Steve Martin on How to Look at Abstract Art

The stan­dard “any­one could do that” response to abstract art gen­er­al­ly falls apart when the per­son who says it tries their hand at mak­ing some­thing like a Kandin­sky or Miró. Not only were these artists high­ly trained in tech­niques and mate­ri­als, but both pos­sessed their own spe­cif­ic the­o­ries of abstract art—the role of line, col­or, shape, neg­a­tive space, etc., along with grander ideas about the role of art itself. Few of us walk around with such con­sid­ered opin­ions and the abil­i­ty to turn them into art­works. The abstrac­tion begins in the mind before it reach­es the can­vas.

For his appear­ance on the Muse­um of Mod­ern Art and BBC web series The Way I See It, Steve Mar­tin chose two obscure Amer­i­can abstract artists who per­fect­ly illus­trate the rela­tion­ship between the the­o­ry and prac­tice of abstrac­tion.

“I don’t gen­er­al­ly care about the­o­ries,” Mar­tin says. “They kind of get in the way of look­ing at the pic­ture. But I think the result of work­ing from a the­o­ry can be fan­tas­tic.” We may not need to know that these two artists, Mor­gan Rus­sell and Stan­ton Mac­don­ald Wright, paint­ed in accor­dance with a the­o­ry they called Syn­chromism, but it cer­tain­ly helps.

“The result­ing paint­ings, called Syn­chromies,” explains The Art Sto­ry, “used the col­or scale in the way notes might be arranged in a musi­cal piece. As the two artists wrote, ‘Syn­chromism sim­ply means ‘with col­or’ as sym­pho­ny means ‘with sound’.…” And as com­pos­er and pianist Jason Moran demon­strates in his The Way I See It episode, above, Piet Mon­dri­an went even fur­ther in this direc­tion with his Broad­way Boo­gie Woo­gie, which rep­re­sents, in its arrange­ment of col­ored squares, the very essence of the musi­cal form from which it takes its title. Moran can even play the paint­ing like a musi­cal score.

The kind of abstrac­tion Mar­tin and Moran grav­i­tate toward turns sound into visu­al plea­sure and stim­u­lates the think­ing mind. Com­ment­ing on one of his selec­tions, Mar­tin says, “I think of this as an intel­lec­tu­al paint­ing.” When it came time for John Waters to make his choice, he went for the gut (and the uncon­scious), with “a giant, two-pan­eled paint­ing of a ham­mer,” he says, “a very butch paint­ing by a het­ero­sex­u­al woman. I love the idea of how scary it is and how pow­er­ful.” It’s an image, he says, that reminds him of per­son­al trauma—though noth­ing so grue­some as one might think.

Waters seeks a kind of cathar­sis from art by look­ing at work that scares him. Lee Lozano’s unti­tled 1963 paint­ing, he says, is “threat­en­ing…. All the art I like makes me angry at first…. That’s part of its job, to make you angry.” Paint­ings of this size have tra­di­tion­al­ly been “reserved for lofty sub­jects,” notes the MoMA. “In this painting—and in oth­ers, of wrench­es, clamps, and screwdrivers—Lozano weds the mun­dane with the grand.” As Waters delight­ed­ly points out, her work, like his own, deals a heavy blow, pun intend­ed, to canons of taste.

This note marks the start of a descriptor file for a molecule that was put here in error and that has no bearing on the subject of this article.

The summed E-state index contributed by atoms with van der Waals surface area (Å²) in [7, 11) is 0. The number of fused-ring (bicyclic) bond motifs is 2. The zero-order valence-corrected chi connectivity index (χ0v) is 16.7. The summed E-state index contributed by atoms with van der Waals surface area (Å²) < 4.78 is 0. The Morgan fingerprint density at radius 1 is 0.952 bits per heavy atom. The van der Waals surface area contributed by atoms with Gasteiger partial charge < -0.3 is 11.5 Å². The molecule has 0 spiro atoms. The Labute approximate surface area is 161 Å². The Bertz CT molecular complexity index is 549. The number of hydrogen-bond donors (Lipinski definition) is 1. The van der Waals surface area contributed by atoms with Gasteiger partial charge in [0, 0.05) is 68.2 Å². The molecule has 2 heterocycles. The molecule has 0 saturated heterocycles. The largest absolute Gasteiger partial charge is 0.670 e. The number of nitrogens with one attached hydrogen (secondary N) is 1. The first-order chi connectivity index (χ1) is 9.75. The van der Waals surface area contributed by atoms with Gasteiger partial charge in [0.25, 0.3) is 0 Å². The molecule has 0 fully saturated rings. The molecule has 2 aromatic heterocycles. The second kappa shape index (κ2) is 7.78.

The Way I See It series acts as a teas­er for a BBC pod­cast of the same name, which inter­views 30 cre­atives and sci­en­tists on their respons­es to pieces of art in the MoMA’s col­lec­tion. See more of these short videos at the MoMA’s YouTube chan­nel. Down­load episodes of the pod­cast here.

Relat­ed Con­tent:

A Quick Six Minute Jour­ney Through Mod­ern Art: How You Get from Manet’s 1862 Paint­ing, “The Lun­cheon on the Grass,” to Jack­son Pol­lock 1950s Drip Paint­ings

The Art Assign­ment: Learn About Art & the Cre­ative Process in a New Web Series by John & Sarah Green

Steve Mar­tin Teach­es His First Online Course on Com­e­dy

Josh Jones is a writer and musi­cian based in Durham, NC. Fol­low him at @jdmagness

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  • Ruth Bircham says:

    Fas­ci­nat­ing arti­cle and Steven Mar­tins view on Abstract paint­ings. Which makes me ques­tion. How he would view my Abstract paint­ings, that were short­list­ed in 2012 and hung in the cork street gallery for a month. As many crit­ics saw loads of move­ments in my paint­ing even though its a paint­ing paint­ed in skin tones. I believe that Steve Mar­tins may find my Abstracts extreme­ly provoca­tive, as was deemed by the view­ers in the Cork street gallery in 2012. Many even stood in front and took self­ies of them­selves and of their part­ners. My paint­ing is the­o­ry.

  • Miro Sinovcic says:

    To get “the art”, you have to find some­thing what attract­ed you to art you are observ­ing. Than, go to the next art, and look to find some­thing attrac­tive in that oth­er art.
    Here you are, open your ayes and you will see the dif­fer­ence.
    Now you are an art crit­ics.
    Miro Sinov­cic

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